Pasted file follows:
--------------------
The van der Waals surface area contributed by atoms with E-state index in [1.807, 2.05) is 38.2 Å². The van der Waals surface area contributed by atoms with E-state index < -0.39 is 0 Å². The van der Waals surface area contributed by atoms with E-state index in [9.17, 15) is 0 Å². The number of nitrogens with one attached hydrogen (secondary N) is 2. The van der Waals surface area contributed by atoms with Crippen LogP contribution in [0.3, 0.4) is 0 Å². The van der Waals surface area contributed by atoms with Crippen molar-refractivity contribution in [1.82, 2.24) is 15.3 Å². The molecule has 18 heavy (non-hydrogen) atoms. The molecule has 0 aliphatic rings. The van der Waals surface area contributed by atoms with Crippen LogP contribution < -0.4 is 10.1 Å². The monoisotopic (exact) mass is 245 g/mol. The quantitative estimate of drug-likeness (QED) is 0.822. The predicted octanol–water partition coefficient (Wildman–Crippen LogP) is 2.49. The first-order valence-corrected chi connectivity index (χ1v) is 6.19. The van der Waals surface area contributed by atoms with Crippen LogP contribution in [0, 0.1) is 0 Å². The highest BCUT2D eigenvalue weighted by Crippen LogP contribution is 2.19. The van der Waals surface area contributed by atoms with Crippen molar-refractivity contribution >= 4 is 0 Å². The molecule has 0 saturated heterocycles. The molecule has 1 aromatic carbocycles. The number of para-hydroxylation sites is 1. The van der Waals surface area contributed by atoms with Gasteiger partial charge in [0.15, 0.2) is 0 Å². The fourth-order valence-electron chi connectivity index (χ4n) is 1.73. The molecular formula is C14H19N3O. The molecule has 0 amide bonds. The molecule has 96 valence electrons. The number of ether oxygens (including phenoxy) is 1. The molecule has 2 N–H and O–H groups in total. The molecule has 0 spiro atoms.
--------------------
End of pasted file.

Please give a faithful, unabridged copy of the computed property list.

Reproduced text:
The van der Waals surface area contributed by atoms with E-state index in [1.807, 2.05) is 38.2 Å². The van der Waals surface area contributed by atoms with E-state index < -0.39 is 0 Å². The van der Waals surface area contributed by atoms with E-state index in [9.17, 15) is 0 Å². The number of nitrogens with one attached hydrogen (secondary N) is 2. The van der Waals surface area contributed by atoms with Crippen LogP contribution in [0.3, 0.4) is 0 Å². The van der Waals surface area contributed by atoms with Crippen molar-refractivity contribution in [1.82, 2.24) is 15.3 Å². The molecule has 18 heavy (non-hydrogen) atoms. The molecule has 0 aliphatic rings. The van der Waals surface area contributed by atoms with Crippen LogP contribution < -0.4 is 10.1 Å². The monoisotopic (exact) mass is 245 g/mol. The quantitative estimate of drug-likeness (QED) is 0.822. The predicted octanol–water partition coefficient (Wildman–Crippen LogP) is 2.49. The first-order valence-corrected chi connectivity index (χ1v) is 6.19. The van der Waals surface area contributed by atoms with Crippen LogP contribution in [0, 0.1) is 0 Å². The highest BCUT2D eigenvalue weighted by Crippen LogP contribution is 2.19. The van der Waals surface area contributed by atoms with Crippen molar-refractivity contribution >= 4 is 0 Å². The molecule has 0 saturated heterocycles. The molecule has 1 aromatic carbocycles. The number of para-hydroxylation sites is 1. The van der Waals surface area contributed by atoms with Gasteiger partial charge in [0.15, 0.2) is 0 Å². The fourth-order valence-electron chi connectivity index (χ4n) is 1.73. The molecular formula is C14H19N3O. The molecule has 0 amide bonds. The molecule has 96 valence electrons. The number of ether oxygens (including phenoxy) is 1. The molecule has 2 N–H and O–H groups in total. The molecule has 0 spiro atoms.